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Drama Forms and Stagecraft.

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Presentation on theme: "Drama Forms and Stagecraft."— Presentation transcript:

1 Drama Forms and Stagecraft

2 What Is Drama? A drama is a story written to be acted for an audience.
Live actors deliver the play to a live audience. Digital Image copyright © 2003 Eyewire •Dramas can also be enjoyable to read.

3 Dramatic Structure Dramas follow a very basic plot structure.
Conflict—a problem exists that characters must solve Complications—troubles get in the characters’ way Climax—an action occurs that determines how the conflict will be resolved Resolution—the conflict is resolved and the action ends Climax Complications Conflict Resolution

4 Types of Drama There are two main types of drama: Tragedy Comedy
Digital Image copyright © 2003 PhotoDisc Comedy Digital Image copyright © 2003 PhotoDisc

5 Tragedy A tragedy is a play that depicts serious and important events, in which the main character comes to an unhappy end. The main character, or protagonist, is known as the tragic hero. The tragic hero is an admirable character. Sometimes he or she holds a high rank in society, such as king or queen. The tragic hero’s downfall may be due to a tragic flaw (a character weakness) or forces beyond his or her control.

6 What Does Tragedy Teach Us?
Tragedy shows the struggle between human limitations and the greater forces in the world that are beyond human control. © 2003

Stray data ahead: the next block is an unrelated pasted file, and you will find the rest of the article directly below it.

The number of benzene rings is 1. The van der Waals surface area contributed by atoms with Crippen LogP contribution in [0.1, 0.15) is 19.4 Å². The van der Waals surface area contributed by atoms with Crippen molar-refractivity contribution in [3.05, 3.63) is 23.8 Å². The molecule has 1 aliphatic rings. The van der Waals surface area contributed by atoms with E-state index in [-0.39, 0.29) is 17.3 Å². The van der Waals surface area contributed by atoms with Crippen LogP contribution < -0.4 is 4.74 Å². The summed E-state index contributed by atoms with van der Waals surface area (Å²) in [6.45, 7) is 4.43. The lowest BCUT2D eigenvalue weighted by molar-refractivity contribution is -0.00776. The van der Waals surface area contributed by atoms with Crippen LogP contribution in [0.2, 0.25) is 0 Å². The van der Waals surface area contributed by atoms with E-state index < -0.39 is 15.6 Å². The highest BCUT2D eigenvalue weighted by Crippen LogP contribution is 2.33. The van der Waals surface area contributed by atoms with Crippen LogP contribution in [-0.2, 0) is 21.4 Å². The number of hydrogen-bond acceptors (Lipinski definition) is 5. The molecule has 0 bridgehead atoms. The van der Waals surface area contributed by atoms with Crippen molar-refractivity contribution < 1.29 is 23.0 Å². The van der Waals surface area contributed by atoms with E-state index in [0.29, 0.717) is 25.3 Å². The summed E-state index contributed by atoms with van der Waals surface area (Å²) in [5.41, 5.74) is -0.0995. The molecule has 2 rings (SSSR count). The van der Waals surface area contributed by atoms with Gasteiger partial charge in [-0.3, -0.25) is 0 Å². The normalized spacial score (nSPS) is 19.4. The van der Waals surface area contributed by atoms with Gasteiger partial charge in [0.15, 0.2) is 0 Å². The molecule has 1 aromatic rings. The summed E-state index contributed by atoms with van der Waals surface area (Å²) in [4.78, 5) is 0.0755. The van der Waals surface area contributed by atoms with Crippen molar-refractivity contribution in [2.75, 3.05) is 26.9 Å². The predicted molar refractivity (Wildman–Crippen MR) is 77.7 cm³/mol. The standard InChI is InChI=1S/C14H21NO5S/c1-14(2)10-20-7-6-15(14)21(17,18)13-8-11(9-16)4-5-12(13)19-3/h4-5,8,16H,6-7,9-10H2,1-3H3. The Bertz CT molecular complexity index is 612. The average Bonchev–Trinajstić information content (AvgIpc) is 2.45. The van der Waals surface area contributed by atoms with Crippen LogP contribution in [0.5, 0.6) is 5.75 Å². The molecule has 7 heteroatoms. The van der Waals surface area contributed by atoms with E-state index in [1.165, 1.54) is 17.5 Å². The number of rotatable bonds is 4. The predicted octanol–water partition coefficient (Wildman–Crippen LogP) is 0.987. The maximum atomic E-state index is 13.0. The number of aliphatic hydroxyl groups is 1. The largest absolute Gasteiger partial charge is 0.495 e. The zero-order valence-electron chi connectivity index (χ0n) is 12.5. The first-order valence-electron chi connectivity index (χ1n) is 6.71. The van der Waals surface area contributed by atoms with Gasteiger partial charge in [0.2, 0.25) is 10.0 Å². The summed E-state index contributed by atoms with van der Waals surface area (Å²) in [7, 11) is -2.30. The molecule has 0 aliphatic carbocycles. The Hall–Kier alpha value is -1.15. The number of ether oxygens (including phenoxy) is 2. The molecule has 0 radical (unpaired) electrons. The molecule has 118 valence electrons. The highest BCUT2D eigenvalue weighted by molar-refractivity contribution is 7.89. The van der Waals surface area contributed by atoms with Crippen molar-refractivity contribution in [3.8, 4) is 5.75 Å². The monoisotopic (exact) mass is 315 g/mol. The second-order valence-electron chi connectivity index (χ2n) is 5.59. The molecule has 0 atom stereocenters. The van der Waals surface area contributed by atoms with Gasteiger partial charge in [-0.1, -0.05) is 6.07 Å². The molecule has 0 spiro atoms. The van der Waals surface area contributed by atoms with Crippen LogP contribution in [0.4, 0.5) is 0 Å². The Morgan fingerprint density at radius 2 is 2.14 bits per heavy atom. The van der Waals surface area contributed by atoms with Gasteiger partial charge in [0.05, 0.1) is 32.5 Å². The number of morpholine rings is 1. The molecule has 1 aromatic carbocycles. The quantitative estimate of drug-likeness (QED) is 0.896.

7 Staging a Play: Scene Design
To transfer the setting of the play from the written page to the physical stage, theater artists use the following: Set—the arrangement of scenery onstage Lighting—the arrangement of lights onstage Costumes—clothing worn by the actors Props—movable items that actors carry or handle

8 Staging a Play: Words and Action
The conversations of characters onstage are called dialogue. A monologue is a long speech by a single character to other characters onstage. A soliloquy is a long speech in which a character who is alone onstage expresses private thoughts and feelings. An aside is a short comment given by a character to the audience or to another character but not overheard by others onstage.

9 Staging a Play: Words and Action
Stage directions in the play’s text describe the setting and characters’ actions. SCENE 3. A street. Thunder and lightning. Enter from opposite sides CASCA and CICERO. from The Tragedy of Julius Caesar by William Shakespeare; Act I, Scene 3 Next day at 11 a.m. Higgins’s laboratory in Wimpole Street. It is a room on the first floor, looking on the street, and was meant for the drawing-room. from Pygmalion, by Bernard Shaw; Act II, Scene 1

10 What Have You Learned? Choose the word that best completes each sentence. stage directions monologue conflict tragedy stage directions monologue tragedy conflict 1. The _____________ is the problem that characters must solve. 2. A _____________ depicts serious or important events. 3. A _____________ is a long speech by a single character to other characters. 4. The _____________ describe the setting and characters’ actions.

11 The End

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